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Is fasting good for your fiscal health?

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There is no elusive news of the many benefits of intermittent fasting (IF). There are hundreds of books, articles, podcasts, testimonials, and first-person accounts of friends.

What’s more, there are several fasting methods that offer options that work best with different lifestyles.

One option is to choose two days a week on which you only eat dinner.

Another common method is a limited eating period of 12-16 hours or more.

Some people fast for alternate days and others fast for several days.

It probably goes without saying that no fasting or calorie-restricted diets should be undertaken without consulting a medical professional, but we will say so anyway. Consult a medical professional before participating in diet fasting.

Despite all the press and the growing popularity, there are still many more resistances than fans of this way of life.

A survey in February 2020 indicates that only 24% of Americans have attempted intermittent fasting.

If you have not yet been motivated enough to try a diet fast, might the financial benefits of fasting tempt you?

fastened for waist and purse.  fixed composition of watch, dinner plate, silverware, calculator and cash wrapped with measuring tape.

What is all the fuss about?

The supposed physical benefits of diet fasting border on the miraculous, from reducing the risk of chronic diseases to rejuvenating yourself.

According to one well-known scientist and author, who has progressed to eating only one meal a day (!), Fasting is an integral part of a reverse aging strategy.

Not only does it slow down the aging process, it actually reverses.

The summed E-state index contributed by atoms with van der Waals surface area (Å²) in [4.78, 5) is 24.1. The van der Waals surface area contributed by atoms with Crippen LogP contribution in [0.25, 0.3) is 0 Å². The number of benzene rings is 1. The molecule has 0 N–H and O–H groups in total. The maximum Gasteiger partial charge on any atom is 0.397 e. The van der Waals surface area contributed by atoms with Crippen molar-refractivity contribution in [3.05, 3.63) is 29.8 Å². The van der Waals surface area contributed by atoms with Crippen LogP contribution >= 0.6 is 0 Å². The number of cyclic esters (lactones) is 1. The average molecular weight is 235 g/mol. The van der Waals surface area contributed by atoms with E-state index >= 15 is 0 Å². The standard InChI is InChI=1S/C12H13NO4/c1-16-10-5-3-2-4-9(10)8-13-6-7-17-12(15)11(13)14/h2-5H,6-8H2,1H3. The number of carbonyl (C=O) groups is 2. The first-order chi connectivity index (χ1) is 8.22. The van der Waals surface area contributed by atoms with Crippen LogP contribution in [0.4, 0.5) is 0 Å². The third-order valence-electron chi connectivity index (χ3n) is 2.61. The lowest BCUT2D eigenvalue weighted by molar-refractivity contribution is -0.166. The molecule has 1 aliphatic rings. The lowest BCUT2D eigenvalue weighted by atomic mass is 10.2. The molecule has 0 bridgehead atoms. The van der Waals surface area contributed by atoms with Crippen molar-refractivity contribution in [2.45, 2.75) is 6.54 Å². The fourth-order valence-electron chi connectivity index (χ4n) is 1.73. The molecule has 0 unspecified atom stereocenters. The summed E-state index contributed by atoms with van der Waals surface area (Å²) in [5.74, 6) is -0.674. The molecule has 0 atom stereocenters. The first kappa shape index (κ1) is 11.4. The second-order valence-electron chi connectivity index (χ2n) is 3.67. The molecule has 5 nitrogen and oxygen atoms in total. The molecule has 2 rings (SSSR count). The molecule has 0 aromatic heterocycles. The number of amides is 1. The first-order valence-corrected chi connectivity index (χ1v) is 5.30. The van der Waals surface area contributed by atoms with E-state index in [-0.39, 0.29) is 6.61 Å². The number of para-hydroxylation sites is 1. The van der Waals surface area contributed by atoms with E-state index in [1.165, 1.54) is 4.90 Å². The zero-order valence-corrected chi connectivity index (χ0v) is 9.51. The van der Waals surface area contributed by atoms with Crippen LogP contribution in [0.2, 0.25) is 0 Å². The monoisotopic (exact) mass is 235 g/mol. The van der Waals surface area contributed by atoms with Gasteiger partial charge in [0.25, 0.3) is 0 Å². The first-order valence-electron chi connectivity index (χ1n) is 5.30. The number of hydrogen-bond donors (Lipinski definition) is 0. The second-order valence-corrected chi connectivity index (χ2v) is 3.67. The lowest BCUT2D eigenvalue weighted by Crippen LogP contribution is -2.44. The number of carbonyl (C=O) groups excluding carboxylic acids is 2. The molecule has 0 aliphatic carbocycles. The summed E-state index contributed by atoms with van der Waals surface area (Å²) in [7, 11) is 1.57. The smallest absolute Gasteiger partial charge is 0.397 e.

Although results will differ, among the many other health benefits extracted from numerous sources1,2,3,4 fast:

  • Helps control blood sugar
  • Fight inflammation
  • Improve memory
  • Improve physical performance
  • Help manage weight
  • Reduce cholesterol
  • Improve blood pressure
  • Helps prevent heart disease
  • Can reduce tumor growth

To be missing from this scientifically proven list is the benefit of fasting on your fiscal health.

In fact, it was also not on my radar until I was connected to a limited 8-hour eating window between 12pm and 8pm (a 16-hour daily fast).

Is fasting good for your budget?

As a financial planner, I usually consider the financial impact of almost every decision.

Yet in this case, I was so consumed with how I would survive so many hours without food intake that it did not occur to me.

So it was a pleasant discovery to realize in a few months that my grocery spending had decreased by at least 25%.

Why not 33.33%?

For those who are mathematically inclined, it may be tempting to seek a reduction of 1/3 or 33.33% of your food budget.

And for some fasting lovers out there, that may actually be true. However, I find that I eat a little more during my 2 remaining meals.

On a recent trip through the country, I was able to avoid buying expensive airport food or packing a meal. I simply fasted until my normal eating time in the new time zone.

A 25% spending reduction is still significant for my combined $ 600 / month grocery and restaurant budget.

I’m still considering where to allocate the annual savings of $ 1,800 a year, but for many people that amount can help pay off debt, strengthen a savings goal, or ensure a great vacation.

And it does not even consider the more difficult measurable cost savings due to better health … such as lower out-of-pocket spending on co-payments and co-payments.

The Inflation Factor